Typical reactions to a traumatic event can be divided into three developmental stages:
3 to 5 year olds
In this age group children who have experienced trauma typically cling to parents. They may cry and display behaviours, such as thumb sucking, bed wetting and fear of the dark which are characteristic of an earlier stage of development. Some children may also play games, reenacting the original traumatic event.
6 to 11 year olds
Children in this age group who have experienced some form of trauma may display anger and aggressive behaviour. Like children in the younger age group, they may also display regressive behaviour. Many children in this age group may avoid talking about the trauma. They may experience difficulties studying and concentrating. At the younger end of this age group, some children may reenact the trauma as a way of processing the event.
12 to 18 year olds
Adolescence can display a host of reactions to trauma. Some teenagers can react to trauma like an adult would, while others responses are similar to those of a younger child would. Adolescents who have experienced some form of trauma can end up displaying increased risk-taking behaviour, isolation, antisocial behaviour, and may even start using addictive substances. Some adolescents can also indulge in impulsive, provocative or risky behaviour. Trauma can also trigger and aggravate conflicts between parents and teenagers.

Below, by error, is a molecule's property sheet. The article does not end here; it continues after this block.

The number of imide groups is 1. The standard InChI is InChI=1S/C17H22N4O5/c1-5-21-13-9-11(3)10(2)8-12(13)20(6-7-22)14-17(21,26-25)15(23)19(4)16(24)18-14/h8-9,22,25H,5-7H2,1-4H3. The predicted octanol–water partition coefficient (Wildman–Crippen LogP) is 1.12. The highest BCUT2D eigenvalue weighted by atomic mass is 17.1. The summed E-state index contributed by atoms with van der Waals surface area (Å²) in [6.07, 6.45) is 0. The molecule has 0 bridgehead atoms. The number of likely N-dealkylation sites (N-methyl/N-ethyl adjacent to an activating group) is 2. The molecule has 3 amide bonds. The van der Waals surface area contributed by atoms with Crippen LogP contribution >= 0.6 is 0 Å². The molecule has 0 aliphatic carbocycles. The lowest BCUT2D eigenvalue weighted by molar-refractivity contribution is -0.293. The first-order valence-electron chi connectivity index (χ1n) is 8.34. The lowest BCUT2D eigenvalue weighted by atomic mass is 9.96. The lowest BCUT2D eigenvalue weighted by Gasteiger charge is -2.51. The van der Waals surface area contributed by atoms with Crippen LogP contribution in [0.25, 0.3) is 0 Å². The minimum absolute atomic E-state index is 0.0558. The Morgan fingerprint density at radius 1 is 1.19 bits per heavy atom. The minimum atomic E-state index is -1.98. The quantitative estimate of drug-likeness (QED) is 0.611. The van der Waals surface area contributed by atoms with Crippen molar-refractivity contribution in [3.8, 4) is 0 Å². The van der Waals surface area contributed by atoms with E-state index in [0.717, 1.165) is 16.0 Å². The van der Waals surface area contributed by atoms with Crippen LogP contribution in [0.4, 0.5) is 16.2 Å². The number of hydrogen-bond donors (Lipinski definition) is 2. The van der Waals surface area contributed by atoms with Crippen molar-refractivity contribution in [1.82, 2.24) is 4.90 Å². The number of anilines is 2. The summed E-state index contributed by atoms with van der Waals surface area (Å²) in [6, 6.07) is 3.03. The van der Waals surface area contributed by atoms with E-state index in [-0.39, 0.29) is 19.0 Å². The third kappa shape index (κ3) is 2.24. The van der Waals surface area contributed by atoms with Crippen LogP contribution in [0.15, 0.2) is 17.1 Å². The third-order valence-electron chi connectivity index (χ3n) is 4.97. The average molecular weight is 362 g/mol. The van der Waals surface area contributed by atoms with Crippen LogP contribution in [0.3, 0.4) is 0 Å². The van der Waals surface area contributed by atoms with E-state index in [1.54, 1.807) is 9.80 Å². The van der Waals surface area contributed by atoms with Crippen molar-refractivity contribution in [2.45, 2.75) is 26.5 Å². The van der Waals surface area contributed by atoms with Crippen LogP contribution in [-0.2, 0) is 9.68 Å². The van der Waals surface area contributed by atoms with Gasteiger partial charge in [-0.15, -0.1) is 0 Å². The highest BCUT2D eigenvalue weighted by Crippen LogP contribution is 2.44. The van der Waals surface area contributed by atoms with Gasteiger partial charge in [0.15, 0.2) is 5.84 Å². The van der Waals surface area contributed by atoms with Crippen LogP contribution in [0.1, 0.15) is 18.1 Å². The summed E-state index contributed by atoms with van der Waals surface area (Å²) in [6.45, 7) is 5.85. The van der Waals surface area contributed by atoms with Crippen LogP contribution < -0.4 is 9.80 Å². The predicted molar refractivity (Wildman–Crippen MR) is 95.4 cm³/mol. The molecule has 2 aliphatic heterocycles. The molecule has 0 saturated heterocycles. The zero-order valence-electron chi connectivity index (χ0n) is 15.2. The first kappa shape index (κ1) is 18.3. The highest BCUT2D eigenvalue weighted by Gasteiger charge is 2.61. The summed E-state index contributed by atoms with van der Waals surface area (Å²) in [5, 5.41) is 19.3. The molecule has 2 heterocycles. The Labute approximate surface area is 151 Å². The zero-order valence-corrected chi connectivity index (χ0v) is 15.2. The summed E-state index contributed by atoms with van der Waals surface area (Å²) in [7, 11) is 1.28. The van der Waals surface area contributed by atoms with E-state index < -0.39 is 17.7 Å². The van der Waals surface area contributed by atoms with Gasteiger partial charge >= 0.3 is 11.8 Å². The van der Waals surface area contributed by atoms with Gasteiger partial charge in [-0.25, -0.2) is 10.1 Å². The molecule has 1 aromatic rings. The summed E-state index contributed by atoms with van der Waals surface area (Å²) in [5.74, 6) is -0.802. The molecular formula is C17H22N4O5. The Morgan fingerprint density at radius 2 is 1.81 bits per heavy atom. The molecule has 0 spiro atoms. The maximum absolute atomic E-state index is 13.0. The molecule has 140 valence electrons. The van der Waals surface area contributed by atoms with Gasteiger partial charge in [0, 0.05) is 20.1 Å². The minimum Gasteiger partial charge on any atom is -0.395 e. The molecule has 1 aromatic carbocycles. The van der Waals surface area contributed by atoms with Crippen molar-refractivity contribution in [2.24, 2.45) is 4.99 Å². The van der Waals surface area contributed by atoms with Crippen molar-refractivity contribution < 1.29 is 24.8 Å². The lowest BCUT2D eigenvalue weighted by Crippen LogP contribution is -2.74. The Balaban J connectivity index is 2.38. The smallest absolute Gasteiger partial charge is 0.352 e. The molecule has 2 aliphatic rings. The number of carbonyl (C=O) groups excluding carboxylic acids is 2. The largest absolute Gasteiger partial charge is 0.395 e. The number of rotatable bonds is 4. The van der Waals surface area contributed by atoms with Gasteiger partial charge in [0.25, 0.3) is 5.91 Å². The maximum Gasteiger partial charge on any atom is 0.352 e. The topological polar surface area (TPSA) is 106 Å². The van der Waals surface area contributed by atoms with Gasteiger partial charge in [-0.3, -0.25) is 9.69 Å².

Caring teachers need to develop some perspective when they are dealing with children who have been through some kind of traumatic event. Following are a few things you should be mindful of while dealing with such a child/children.
1. A child is not trying to make you angry. He/she is simply distracted by the situation that is causing him/her to worry.
2. A child who is grappling with a negative situation is worried about the future.
3. You may think that the situation the child is dealing with is not serious or ‘not that bad’, but what matters is how the child is feeling about it. Try not to judge the child or the seriousness of the trauma.
4. Trauma isn’t always about violence. Children can undergo trauma because of a variety of non-violent circumstances such as parents’ divorce/separation, moving to another city or country and even overscheduling.
5. Teachers and other significant adults don’t need to know exactly why a child is traumatised to be able to help. Instead of getting into the nitty gritty and details of the situation (which may be painful to recall), focus on how you can help your student. If in doubt, be upfront and ask him/her directly about how you can help.